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  5. Understanding Causal Factors


Understanding causal factors is an important part of being a safety manager and will add depth to your own decision-making. These factors are some of the most common, and documented, social and psychological factors that may affect an individuals evaluation of risks present leading to wrongly accepting increased levels of risk. Understanding these common causal factors also assists pragmatic and effective incident review that may point to deficiencies in policies, procedures or staff competencies. These factors rarely occur in isolation and you can see how two or more may have influence in any given situation.

1. Too familiar with the situation

Familiarity and mis-lined attribution is one of the most common psychological factor break-downs in thousands of reviewed incidents. ‘It can’t happen to me’ is one of the worst things you could hear from your staff or expedition team-mates. It shows true ignorance of the fact that you are rolling the dice on many situations the moment you step outside. A solution could be assuming the paradigm of ‘this could/will happen to me – I need to see it coming’. This 100% constant vigilance is critical if you want to be a professional, and last long in the industry. Don’t drop your guard.

2. Risk Shift

A common social aspect of risk taking is that a group will make riskier decisions than the individuals that comprise that group. One explanation for risk shift is that risk taking is a socially valued behaviour. Taking risks indicates courage and forcefulness and is generally more highly valued than conservatism. Most people tend to respect and admire others who are willing to take risks. Working in an expedition ‘team’ reinforces social desirability and can therefore influence individuals to move towards the more desirable – risky behaviour. The problem then is that group behaviours and norms are assumed to be borne by the group, not the individual – thus shifting (falsely) the responsibility to the group rather than the individual.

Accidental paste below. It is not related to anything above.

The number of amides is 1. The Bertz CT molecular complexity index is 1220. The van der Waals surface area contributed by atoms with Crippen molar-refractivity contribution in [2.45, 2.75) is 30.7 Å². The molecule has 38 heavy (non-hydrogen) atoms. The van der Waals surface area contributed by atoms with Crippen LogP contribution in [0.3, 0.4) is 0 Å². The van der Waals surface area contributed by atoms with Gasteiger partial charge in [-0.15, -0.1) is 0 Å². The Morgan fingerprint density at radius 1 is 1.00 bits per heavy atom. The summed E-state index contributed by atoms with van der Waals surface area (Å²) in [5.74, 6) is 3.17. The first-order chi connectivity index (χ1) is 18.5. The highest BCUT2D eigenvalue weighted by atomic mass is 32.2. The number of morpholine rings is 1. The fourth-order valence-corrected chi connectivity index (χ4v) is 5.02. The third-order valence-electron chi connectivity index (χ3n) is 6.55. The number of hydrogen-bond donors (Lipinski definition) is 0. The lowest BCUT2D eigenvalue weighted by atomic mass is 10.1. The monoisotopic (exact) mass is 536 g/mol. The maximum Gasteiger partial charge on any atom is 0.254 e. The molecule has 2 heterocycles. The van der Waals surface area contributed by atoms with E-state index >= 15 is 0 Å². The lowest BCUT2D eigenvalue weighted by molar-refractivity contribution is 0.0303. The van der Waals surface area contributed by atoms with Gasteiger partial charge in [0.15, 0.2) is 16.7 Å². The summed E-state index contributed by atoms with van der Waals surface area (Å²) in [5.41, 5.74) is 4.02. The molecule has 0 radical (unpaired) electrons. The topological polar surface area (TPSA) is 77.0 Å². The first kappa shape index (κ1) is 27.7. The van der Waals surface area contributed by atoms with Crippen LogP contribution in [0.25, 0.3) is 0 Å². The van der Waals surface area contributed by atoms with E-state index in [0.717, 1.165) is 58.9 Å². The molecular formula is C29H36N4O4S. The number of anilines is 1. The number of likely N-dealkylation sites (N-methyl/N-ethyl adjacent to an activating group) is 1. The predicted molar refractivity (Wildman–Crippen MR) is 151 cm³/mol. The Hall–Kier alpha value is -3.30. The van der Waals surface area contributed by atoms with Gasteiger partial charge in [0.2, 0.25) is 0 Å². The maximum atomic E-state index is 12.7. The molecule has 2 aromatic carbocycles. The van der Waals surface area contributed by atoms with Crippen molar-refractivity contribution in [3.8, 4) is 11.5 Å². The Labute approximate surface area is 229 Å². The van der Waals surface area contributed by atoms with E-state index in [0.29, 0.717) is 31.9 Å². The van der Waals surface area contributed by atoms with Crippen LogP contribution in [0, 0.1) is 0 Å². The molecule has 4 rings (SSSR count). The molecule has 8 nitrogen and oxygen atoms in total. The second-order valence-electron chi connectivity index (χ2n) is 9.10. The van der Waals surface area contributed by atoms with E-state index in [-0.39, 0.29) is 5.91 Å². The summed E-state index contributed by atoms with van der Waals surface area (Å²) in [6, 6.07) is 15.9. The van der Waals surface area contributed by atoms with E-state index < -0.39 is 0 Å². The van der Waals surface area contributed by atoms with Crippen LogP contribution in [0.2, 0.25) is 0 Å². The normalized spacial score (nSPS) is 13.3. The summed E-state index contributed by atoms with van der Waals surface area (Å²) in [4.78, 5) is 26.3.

Risk Shift is manifested almost daily in polar tourism with zodiac driving and proximity to the most ‘unknown’ of elements we deal with – ice bergs.

3. Get home-itis

Get home-itis results from trying to adhere to a schedule or simply forgetting everything else once the end is in sight. This phenomenon affects the level of risk an individual or group is prepared to take at the end of an excursion, hike or activity. It is the social and psychological pressure to get home on time. Getting back is perceived as so important that additional risks and hazards diminish compared to the importance of the goal.

Consider the expedition team member/s out on a hike. They have a last zodiac time but weather is deteriorating, some of the group are tired and clumsy in the last big rocks on the descent. Sensibility and situational awareness [future article] says to slow down and deal with this place as a separate entity – get home-itis pushes you on with stacked cards against you.

4. Risk homeostasis (have sat-phone, GPS and way points – will travel)

Risk homeostasis theory suggests that people adjust the amount of risk they are prepared to take upwards if a new safety device or control is present. Without consideration of the deeper training and education – just giving a staff member a sat phone and GPS and set of IAATO waypoints might make someone ‘feel’ more comfortable but does not necessarily make them safer.

5. Wild cards

Wild cards are unpredictable, irresponsible behaviours that threaten safety by taking you by surprise and putting you in a reactive mode often without all the information. With training and experience of course you can respond from a crisis or safety management perspective but some wild cards can still defy management. They are not, however, an excuse for ignorance or a fall back excuse for everything that goes wrong.

Safety or risk management depends upon the ability to be safe (training/education), the opportunity to be safe (technology), and most importantly the desire to be safe (motivation). Our job as Polar Tourism Guides is to make sure we have the knowledge, tools and support to be the best we can.